(Chicago)Cops ask banks for Y2K help [SunTimes]greenspun.com : LUSENET : TimeBomb 2000 (Y2000) : One Thread
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Chicago Suntimes (Front Page)Cops ask banks for Y2K help
December 6, 1999
BY FRAN SPIELMAN CITY HALL REPORTER
Chicago police are asking banks to offer free safe-deposit boxes to people seeking to withdraw large amounts of money, in an effort to prevent a rash of robberies tied to Y2K panic.
All of the assurances in the world about bank security and Year 2000 compliance probably won't be enough to persuade older people who lived through the Depression to leave their money in the bank, said Sgt. Russell Schaefer, business liaison for the department's 1st District, which includes the Loop.
That's why Schaefer has met with eight of the city's largest banks--with branches in neighborhoods across the city--and asked them to offer free safe-deposit boxes to those who can't be talked out of making major withdrawals.
"Any time people withdraw large amounts of money and walk out with a lot of cash in their pockets, you never know who's watching," Schaefer said. "We don't want people, especially our seniors, who may have gone through the Depression and feel quite a bit of anxiety about this, to become victims.
"If the bank has difficulty in convincing them that the banking system is quite safe, they might offer them a free lock box until they feel comfortable that the problem might be over for them."
Bank representatives reacted coolly to the suggestion. They fear that a blanket offer of free safe-deposit boxes would only encourage people to clear out their accounts.
That's precisely the kind of panic behavior that Federal Reserve Board Chairman Alan Greenspan and others have warned could prove to be the real Y2K problem.
"Setting up safe-deposit boxes is a cumbersome process that would send the wrong message," said Tom Kelly, a spokesman for Bank One, which includes the former First National Bank of Chicago.
Bank One has 900,000 customers in the Chicago area, with 170 branches. "We'd have to have staff to do that. And what do we tell the customers who have already paid for one?"
Bob Lapinski, a spokesman for the Federal Reserve Bank, said, "Given the choice between a senior citizen putting a large amount of money under their pillow or having a safe-deposit box, clearly a safe-deposit box is a better option. But we're saying, `Don't even do that. Leave it in the bank's hands. That is absolutely the safest place.' "
Small safe-deposit boxes can be rented for as little as $20 a year. So far, banks report they've seen no increase in withdrawals or safe-deposit box rentals.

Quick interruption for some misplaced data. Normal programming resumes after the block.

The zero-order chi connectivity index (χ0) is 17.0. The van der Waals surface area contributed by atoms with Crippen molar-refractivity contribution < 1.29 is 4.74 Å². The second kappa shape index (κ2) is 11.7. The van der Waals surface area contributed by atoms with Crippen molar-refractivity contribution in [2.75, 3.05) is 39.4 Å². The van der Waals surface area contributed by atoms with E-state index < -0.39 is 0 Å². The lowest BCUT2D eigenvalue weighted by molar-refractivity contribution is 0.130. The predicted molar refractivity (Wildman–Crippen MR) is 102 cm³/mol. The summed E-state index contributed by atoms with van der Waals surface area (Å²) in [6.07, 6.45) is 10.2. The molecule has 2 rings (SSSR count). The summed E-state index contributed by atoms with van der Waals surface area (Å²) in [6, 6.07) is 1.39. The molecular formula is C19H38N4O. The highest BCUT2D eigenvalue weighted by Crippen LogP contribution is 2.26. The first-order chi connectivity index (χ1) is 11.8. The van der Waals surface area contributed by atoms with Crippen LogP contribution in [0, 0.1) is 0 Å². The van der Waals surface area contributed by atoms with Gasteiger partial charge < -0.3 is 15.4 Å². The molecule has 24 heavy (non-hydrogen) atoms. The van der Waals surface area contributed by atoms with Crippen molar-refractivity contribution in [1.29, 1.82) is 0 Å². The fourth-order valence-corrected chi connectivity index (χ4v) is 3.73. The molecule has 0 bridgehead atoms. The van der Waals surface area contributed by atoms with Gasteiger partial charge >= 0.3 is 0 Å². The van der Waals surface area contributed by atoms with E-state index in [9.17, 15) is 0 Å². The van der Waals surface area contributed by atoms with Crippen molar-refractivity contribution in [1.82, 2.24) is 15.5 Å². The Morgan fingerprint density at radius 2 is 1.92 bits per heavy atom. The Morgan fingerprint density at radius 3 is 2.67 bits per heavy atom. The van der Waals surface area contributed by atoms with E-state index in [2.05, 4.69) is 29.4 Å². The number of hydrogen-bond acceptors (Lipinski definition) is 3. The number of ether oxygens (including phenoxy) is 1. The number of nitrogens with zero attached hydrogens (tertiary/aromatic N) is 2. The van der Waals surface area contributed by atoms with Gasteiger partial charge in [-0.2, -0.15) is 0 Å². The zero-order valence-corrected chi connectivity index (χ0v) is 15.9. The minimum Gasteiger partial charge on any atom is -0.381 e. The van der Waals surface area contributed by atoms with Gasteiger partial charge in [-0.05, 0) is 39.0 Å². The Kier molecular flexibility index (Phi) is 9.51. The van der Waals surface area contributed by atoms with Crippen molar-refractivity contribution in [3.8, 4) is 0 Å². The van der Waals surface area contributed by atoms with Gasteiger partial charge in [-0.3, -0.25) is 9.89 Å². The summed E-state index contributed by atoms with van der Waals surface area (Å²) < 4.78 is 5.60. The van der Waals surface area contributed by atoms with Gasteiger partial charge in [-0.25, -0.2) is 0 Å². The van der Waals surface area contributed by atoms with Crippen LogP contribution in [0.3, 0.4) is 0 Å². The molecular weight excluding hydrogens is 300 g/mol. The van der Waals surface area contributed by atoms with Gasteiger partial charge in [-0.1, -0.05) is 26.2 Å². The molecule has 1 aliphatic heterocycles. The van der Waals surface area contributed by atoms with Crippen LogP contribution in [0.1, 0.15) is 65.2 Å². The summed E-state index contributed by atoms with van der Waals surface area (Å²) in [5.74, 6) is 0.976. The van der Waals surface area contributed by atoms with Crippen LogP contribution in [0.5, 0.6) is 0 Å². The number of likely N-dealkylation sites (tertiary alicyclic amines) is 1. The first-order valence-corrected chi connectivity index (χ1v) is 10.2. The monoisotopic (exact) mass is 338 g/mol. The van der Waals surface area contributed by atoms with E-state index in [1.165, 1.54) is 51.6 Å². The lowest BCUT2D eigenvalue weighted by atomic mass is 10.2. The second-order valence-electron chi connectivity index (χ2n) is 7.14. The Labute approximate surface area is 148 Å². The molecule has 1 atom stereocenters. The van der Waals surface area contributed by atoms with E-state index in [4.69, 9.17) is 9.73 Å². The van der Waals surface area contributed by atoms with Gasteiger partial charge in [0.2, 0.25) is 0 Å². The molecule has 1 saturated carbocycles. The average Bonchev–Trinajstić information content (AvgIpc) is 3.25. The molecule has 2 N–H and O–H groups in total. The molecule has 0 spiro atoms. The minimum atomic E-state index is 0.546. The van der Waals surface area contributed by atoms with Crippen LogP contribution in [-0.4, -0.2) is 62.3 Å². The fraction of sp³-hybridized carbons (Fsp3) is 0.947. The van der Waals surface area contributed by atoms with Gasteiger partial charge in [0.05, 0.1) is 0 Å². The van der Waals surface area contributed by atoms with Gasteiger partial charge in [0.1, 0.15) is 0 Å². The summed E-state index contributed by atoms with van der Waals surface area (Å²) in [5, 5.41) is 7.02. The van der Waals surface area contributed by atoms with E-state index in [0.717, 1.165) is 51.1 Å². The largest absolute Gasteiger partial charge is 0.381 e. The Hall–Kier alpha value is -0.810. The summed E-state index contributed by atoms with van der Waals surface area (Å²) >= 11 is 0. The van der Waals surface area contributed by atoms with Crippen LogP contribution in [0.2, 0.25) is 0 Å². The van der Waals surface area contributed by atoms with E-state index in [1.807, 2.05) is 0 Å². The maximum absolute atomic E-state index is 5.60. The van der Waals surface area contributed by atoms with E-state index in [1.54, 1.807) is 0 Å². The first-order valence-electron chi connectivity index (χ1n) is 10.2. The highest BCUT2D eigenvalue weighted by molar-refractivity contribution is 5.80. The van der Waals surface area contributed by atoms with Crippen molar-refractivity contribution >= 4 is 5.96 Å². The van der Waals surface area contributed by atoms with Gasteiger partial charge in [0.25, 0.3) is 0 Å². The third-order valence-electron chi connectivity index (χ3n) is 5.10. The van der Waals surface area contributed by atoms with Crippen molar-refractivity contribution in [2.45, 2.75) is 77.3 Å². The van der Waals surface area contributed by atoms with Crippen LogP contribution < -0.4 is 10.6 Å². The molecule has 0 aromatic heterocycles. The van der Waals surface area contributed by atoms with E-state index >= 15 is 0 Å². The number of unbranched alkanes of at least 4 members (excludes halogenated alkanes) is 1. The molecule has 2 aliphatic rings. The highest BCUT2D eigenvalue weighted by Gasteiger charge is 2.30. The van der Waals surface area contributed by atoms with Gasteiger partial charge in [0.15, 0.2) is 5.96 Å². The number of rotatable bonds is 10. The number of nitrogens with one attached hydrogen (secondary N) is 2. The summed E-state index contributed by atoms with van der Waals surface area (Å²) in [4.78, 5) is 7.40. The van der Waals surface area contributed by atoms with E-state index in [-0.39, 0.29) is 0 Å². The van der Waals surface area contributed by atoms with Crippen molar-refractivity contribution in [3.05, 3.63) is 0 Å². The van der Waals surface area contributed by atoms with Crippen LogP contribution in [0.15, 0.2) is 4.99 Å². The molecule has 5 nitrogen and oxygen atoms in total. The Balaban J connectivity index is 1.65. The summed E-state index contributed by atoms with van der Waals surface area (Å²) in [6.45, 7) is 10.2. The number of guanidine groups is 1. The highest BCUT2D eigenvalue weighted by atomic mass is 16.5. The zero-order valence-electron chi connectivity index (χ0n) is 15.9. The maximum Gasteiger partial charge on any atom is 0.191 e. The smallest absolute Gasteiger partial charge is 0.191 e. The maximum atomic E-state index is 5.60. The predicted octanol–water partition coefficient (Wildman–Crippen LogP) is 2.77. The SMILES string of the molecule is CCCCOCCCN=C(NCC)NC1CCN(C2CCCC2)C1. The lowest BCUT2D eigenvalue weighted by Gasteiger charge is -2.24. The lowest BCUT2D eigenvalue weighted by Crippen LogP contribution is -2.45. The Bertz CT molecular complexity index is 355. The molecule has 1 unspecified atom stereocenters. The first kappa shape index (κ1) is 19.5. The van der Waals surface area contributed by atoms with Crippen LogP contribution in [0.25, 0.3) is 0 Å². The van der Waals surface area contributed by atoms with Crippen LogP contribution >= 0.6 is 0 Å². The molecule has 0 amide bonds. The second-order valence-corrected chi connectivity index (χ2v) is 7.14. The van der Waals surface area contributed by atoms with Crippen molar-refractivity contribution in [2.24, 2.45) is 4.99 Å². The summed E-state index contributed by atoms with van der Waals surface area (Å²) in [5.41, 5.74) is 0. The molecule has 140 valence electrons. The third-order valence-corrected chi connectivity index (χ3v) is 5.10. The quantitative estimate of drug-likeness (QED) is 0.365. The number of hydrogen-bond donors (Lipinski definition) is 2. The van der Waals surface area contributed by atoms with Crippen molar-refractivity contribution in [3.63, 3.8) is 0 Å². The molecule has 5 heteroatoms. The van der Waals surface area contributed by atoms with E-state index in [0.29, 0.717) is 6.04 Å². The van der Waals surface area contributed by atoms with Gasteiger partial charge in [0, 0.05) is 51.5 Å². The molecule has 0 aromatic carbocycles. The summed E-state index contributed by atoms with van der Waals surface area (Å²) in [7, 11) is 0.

By sticking to the company line, banks may be putting their heads in the sand--and costing themselves money in the long run, according to Barrett Murphy, who's helping to coordinate the city's Y2K efforts.
"Once this money goes out of your bank, it may never come back," Murphy said. "Maybe the people used to work across the street, and now they're retired, or they've moved to the suburbs or another neighborhood. If they bring their money back to a bank at all, they'll go to a local bank, or they may just keep the money at their house and never give it back to any bank.
"We've been encouraging people not to take out money like that, but people who lived through the Depression like to see their money in hand. What we've talked to the banks about is, if you see an elderly person who is withdrawing their entire life savings, have a manager or supervisor talk to them about it and try to talk them out of it. And, if all else fails, offer them a safe place to put their money."
[end] HA, get me some Peptol Bismol.
The Countdown Begins,
-- Deborah (email@example.com), December 06, 1999
BTW I wonder what Daley will scream...I mean say about this?
-- Deborah (firstname.lastname@example.org), December 06, 1999.
God, won't it be great when all those Depression leftovers are finally stuffed into their velvet trash cans. No more guilt!?
-- (email@example.com), December 06, 1999.
Oh, yeah, "put your cash into the bank's safety deposit box" ... SAID THE SPIDER TO THE FLY!!
"What governments cannot find, they cannot steal."
-- King of Spain (firstname.lastname@example.org), December 06, 1999.
NO Joke,today at my Bank I noticed they hired a security Guard.Never ever seen one before. Gee I Wonder why,lol
-- me (email@example.com), December 06, 1999.
LOL - ROTFWL. Imagine the thought processes...the people want to take their cash out of the bank...so let's get them to put it in the bank. Right!
-- Mad Monk (firstname.lastname@example.org), December 06, 1999.